Shira Strongin: The sickest chick around

Sick Chicks founder and activist Shira Strongin on acceptance and empowerment

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Sick Chicks Founder Shira Strongin at Rare Disease Day at the National Institutes of Health
[Image description: Shira is wearing a white printed T shirt with her arms extended smiling at the camera. She is standing behind a table covered in a white table cloth with “SICK CHICKS” written in red cutout hearts at the front of the table.]

Typically a cliche saying, Disability Rights Advocate Shira Strongin completely embodies the phrase “one in a million”. A truly one in a million combination of gene mutations led to an avalanche of symptoms and diagnoses for Shira, whose conditions predominantly onset directly before her 10th birthday. Where many would balk at this statistical improbability, Shira has turned it into a motivator and a positive force in her life.

At age 11, Shira launched a blog where she chronicled her experiences with her illnesses under the anonymous pen name, “Sick Chick”. Due to the popularity of blogs in 2010 — when it was launched — the blog quickly gained momentum, and it was picked up by an East Coast-based non profit the following year.

“Most people would normally be excited about these opportunities,” Strongin said. “My first reaction though was more along the lines of ‘oh sh*t.’”

Although she would not “come out” as disabled until age 15 and remained anonymous as “Sick Chick” until 2015, Shira attended her first lobby day at age 13 and began to speak at conferences. She believes that her first lobby day was what really sparked her passion for advocacy as she realized that the future lies in legislative activism. Since then, Shira has become a strong voice in healthcare and overall disability advocacy — particularly from the feminist perspective.

[Image description: Shira is wearing a black beanie with the white letters “RESIST” and a floral face mask. She is holding a white poster outside at a march that reads “RAISE HELL and SAVE YOURSELF”.]

Stepping out from behind the curtain of her pen name in 2015, “Sick Chick” expanded into “Sick Chicks”, an empowerment site and community for those who identify as young women with chronic illnesses. The site has since launched an ambassador program, and at the beginning of this year (2018), the organization acquired 501c3 status.

Shira explained that ultimately, she hopes to continue to create an open, accepting environment where women and girls do not just accept their illnesses, but empower themselves through their experiences.

“I really want Sick Chicks to be this empowering sisterhood,” she explained. “There’s a particular amount of complacency in acceptance [of illness]. Sick Chicks aims to create a community of not only acceptance, but empowerment.”

From February 26 to March 2, 2018, Shira continued her fight for empowerment at Rare Disease Week in Washington, D.C. Through the program Rare Disease Legislative Advocates, she was able to project her voice to others in her situation and to lawmakers drafting legislation surrounding rare disease.

[Image description: A young man in a suit and young woman with blonde hair in a tan top stand on each side of a sign that reads “Advocacy for Youth Adults Practice Meeting.” Shira is kneeling in front of the man pointing at the sign and smiling at the camera.]

She shared that one of the most important parts of this opportunity was the ability to project her voice as a woman with a disability; this combination presents its own challenges as women are less likely to have their pain taken seriously than men and it often is a battle to receive reproductive care. Shira aims to advocate for not only the disability community, but also women with disabilities in particular as she has experienced many of these challenges firsthand.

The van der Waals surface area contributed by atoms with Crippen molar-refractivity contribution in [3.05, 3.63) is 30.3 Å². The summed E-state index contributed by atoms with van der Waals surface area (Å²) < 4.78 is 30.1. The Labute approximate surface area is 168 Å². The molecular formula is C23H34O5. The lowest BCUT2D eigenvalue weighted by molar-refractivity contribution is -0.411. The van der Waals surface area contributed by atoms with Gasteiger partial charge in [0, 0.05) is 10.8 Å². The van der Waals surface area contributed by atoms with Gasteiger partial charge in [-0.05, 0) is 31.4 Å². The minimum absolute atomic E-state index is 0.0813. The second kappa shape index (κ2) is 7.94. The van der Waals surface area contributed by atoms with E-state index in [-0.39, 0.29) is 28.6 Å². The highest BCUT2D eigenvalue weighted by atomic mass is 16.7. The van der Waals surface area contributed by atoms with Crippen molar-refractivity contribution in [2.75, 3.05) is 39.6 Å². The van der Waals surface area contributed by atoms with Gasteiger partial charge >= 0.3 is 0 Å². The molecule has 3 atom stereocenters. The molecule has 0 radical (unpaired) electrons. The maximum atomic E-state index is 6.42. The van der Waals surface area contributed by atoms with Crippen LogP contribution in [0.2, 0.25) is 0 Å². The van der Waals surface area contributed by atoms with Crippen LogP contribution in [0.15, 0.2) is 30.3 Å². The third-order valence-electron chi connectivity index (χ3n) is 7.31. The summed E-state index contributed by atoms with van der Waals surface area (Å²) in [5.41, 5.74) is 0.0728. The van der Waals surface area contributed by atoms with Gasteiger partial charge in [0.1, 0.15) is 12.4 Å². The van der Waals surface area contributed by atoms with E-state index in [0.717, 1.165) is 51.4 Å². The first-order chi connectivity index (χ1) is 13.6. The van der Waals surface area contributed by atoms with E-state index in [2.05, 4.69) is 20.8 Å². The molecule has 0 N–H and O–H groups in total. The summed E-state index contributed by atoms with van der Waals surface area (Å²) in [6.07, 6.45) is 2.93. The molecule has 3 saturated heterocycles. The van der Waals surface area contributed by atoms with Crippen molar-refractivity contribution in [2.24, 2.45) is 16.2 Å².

“Our voice [as women] is so often silenced,” she shared. “Sexism in medicine is such a prevalent and important issue.”

Through her continued advocacy for legislation for rare disease, she was an avid lobbyist for the 21st Century Cures Act, which was passed in December 2016 by the United States Congress. This bill awarded large amounts of funding to the National Institutes of Health and other organizations to encourage them to find cures and treatments for rare diseases. While Shira explained that the bill has not received the funding promised thus far, she still feels very passionately about this legislation.

“I can’t find the words to express how much Cures Now means to me,” she said.

Being only a freshman in college, Strongin is extremely hopeful for the future of healthcare and hopes to continue to empower women with disabilities for years to come. Next on her agenda will be adding a scholarship fund to Sick Chicks available to Sick Chicks Sisters as she explained that it was difficult to find funding for her college experience; although she did receive some merit-based aid for her schooling, she has seen that many Sick Chicks do not qualify for merit or sports scholarships — the two most prevalent types of scholarships — and hopes to change this in the future.

Ultimately, Shira hopes that one day equality and acceptance will be attainable for all. Being a patient with one in a million genetics, she understands that no person is the same, and this applies in the disability community as well. Not every illness affects everyone in the same fashion, and she believes that highlighting this issue will lead to overall better healthcare for all.

In terms of Diversability, she stated that, “It really is encompassing that every disability and illness is diverse. And we cannot just take one approach to it and we really need to be an accepting community.”

You can learn more about Sick Chicks at their website:

Originally published on March 25, 2018 at

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